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Unit information: Cognitive Psychology in 2017/18

Please note: you are viewing unit and programme information for a past academic year. Please see the current academic year for up to date information.

Unit name Cognitive Psychology
Unit code PSYC20002
Credit points 20
Level of study I/5
Teaching block(s) Teaching Block 1B (weeks 7 - 12)
Unit director Professor. Nick Scott-Samuel
Open unit status Not open
Pre-requisites

None

Co-requisites

None

School/department School of Psychological Science
Faculty Faculty of Life Sciences

Description

This unit develops your knowledge of how humans and other biological systems behave on the basis of information from the environment (perception) and from past experience (memory).

The aims of this unit are to build on Year 1 Cognitive Psychology and the theories of memory and perception (particularly vision) drawing on evidence from behavioural experiments and neuroscience. It is structured around a number of key themes, taking an information-processing view of how photons arriving at the retina are turned into biologically relevant information.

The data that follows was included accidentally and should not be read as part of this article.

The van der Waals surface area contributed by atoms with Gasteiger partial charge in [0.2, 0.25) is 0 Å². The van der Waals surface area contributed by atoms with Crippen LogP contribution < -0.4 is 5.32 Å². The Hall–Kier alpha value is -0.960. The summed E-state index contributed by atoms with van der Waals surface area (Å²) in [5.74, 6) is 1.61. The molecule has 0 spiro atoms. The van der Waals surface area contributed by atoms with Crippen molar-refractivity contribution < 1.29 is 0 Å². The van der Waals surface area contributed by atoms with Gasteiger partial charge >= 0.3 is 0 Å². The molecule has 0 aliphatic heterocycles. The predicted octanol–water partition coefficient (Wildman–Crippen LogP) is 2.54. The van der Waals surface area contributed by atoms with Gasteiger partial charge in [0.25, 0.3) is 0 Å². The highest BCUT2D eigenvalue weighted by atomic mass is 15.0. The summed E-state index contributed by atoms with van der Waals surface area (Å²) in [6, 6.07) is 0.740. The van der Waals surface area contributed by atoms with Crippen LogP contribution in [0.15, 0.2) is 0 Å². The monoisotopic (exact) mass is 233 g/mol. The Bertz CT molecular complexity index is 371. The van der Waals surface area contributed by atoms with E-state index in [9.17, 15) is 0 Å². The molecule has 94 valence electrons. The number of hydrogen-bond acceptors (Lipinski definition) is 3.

Intended learning outcomes

On successful completion of this unit, a student will be able to:

  1. Describe the topic and methodological approaches to the study of perception and memory, including perception of spatial form, colour, depth and motion; and semantic memory, episodic memory, working memory and procedural memory.
  2. Explain the application of these approaches to the study of specific areas of psychological science.
  3. Identify these methodologies in other areas of psychological science.
  4. Appraise the conceptual and historical issues in cognitive psychology and how they relate to other areas of psychological science.
  5. Demonstrate the skills necessary to stage a seminar-based presentation.

Teaching details

Lectures, revision session, and seminars (presenting at one of the seminars).

Assessment Details

One 1600-word essay (20%); one oral presentation (20%) and one 2-hour written exam (60%).

Reading and References

Essential: None

Recommended:

Mather, G. (any edition). Foundations of perception. Hove and New York: Psychology Press.

or any other textbook you feel happy with (a list of possibilities will be provided in the first lecture)

Baddeley, A., Eysenck, M. W., & Anderson, M. C. (2009). Memory. Hove: Psychology Press.

Additional recommended and further reading will be made available through Blackboard

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